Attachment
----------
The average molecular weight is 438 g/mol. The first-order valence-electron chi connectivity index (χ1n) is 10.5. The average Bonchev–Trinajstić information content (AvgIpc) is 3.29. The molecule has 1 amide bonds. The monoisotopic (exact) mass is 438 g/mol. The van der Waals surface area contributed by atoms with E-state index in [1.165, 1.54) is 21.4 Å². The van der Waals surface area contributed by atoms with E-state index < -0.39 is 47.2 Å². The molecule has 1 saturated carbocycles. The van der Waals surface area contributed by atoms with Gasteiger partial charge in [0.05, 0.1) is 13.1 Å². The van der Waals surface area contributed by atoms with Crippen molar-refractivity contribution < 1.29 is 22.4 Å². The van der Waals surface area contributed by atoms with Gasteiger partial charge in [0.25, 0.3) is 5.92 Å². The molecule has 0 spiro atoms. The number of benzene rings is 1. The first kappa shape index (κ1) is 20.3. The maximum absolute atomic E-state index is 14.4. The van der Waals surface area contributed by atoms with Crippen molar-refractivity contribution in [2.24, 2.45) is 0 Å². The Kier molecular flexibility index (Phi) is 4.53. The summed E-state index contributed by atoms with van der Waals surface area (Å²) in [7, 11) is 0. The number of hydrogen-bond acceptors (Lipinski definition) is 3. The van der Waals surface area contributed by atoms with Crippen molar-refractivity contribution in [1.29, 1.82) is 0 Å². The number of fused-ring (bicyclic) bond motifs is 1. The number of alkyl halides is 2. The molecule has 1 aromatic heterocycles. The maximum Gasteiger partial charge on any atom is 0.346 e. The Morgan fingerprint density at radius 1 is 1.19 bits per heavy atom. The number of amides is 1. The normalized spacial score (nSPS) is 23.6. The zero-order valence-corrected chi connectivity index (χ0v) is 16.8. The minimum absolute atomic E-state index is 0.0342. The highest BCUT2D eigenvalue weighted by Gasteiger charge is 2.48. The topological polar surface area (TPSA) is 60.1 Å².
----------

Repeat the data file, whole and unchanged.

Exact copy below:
The average molecular weight is 438 g/mol. The first-order valence-electron chi connectivity index (χ1n) is 10.5. The average Bonchev–Trinajstić information content (AvgIpc) is 3.29. The molecule has 1 amide bonds. The monoisotopic (exact) mass is 438 g/mol. The van der Waals surface area contributed by atoms with E-state index in [1.165, 1.54) is 21.4 Å². The van der Waals surface area contributed by atoms with E-state index < -0.39 is 47.2 Å². The molecule has 1 saturated carbocycles. The van der Waals surface area contributed by atoms with Gasteiger partial charge in [0.05, 0.1) is 13.1 Å². The van der Waals surface area contributed by atoms with Crippen molar-refractivity contribution < 1.29 is 22.4 Å². The van der Waals surface area contributed by atoms with Gasteiger partial charge in [0.25, 0.3) is 5.92 Å². The molecule has 0 spiro atoms. The number of benzene rings is 1. The first kappa shape index (κ1) is 20.3. The maximum absolute atomic E-state index is 14.4. The van der Waals surface area contributed by atoms with Crippen molar-refractivity contribution in [2.24, 2.45) is 0 Å². The Kier molecular flexibility index (Phi) is 4.53. The summed E-state index contributed by atoms with van der Waals surface area (Å²) in [7, 11) is 0. The number of hydrogen-bond acceptors (Lipinski definition) is 3. The van der Waals surface area contributed by atoms with Crippen molar-refractivity contribution in [1.29, 1.82) is 0 Å². The number of fused-ring (bicyclic) bond motifs is 1. The number of alkyl halides is 2. The molecule has 1 aromatic heterocycles. The maximum Gasteiger partial charge on any atom is 0.346 e. The Morgan fingerprint density at radius 1 is 1.19 bits per heavy atom. The number of amides is 1. The normalized spacial score (nSPS) is 23.6. The zero-order valence-corrected chi connectivity index (χ0v) is 16.8. The minimum absolute atomic E-state index is 0.0342. The highest BCUT2D eigenvalue weighted by Gasteiger charge is 2.48. The topological polar surface area (TPSA) is 60.1 Å².